“There are folks that grow trees in their backyard and sell a tree or two, and then there are the ones that sell thousands every year,” he continued.
In Grayson County, there are many farmers who make their living by selling only Christmas trees.
“A lot of our people grow them for retail lots, so they’re selling them wholesale to other places like grocery store chains, big box stores or roadside lots,” Spurlin said. “Each farmer is a little different. Big commercial growers make up most of what we have here, and that is their primary source of income.”
A labor of love
Although it may seem simple from an outside perspective, growing and maintaining Christmas trees is a year-round business, Overbay said.
“It’s not a plant and forget situation,” he said. “You nurture those trees, you suppress weeds, you shape them. There’s all sorts of work in those trees, and starting out requires someone with deep pockets.”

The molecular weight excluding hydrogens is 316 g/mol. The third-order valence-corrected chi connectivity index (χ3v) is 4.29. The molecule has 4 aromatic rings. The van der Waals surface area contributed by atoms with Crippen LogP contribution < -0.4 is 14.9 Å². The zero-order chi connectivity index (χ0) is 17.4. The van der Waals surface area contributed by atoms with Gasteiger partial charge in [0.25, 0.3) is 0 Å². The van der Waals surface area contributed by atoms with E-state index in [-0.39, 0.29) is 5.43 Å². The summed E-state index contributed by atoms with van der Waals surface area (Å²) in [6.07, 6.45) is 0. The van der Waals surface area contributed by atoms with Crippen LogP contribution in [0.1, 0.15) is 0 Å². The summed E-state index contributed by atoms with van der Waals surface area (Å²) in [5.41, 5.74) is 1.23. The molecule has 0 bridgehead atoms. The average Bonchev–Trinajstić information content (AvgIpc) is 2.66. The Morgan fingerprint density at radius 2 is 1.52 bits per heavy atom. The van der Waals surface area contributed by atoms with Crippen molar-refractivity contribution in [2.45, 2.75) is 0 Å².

Giving people the “full Christmas experience” is part of what makes the Christmas tree business fun for the Appersons, Mary Apperson said.
“They run all over the farm and have such a great time,” she said. “It’s very hard to please a whole group of adults and children with one activity, but here we see everyone having real fun.”
If you want to go…
MillFarm Christmas Trees & Berry Farm is located at 4900 Fenton Mill Road in Williamsburg, James City County. Hours vary depending on the season and are posted on the farm’s Facebook page. The farm will be open this weekend from 8 a.m. to 5 p.m. Saturday and 10 a.m. to 5 p.m. Sunday.
Fearing can be reached at 207-975-5459.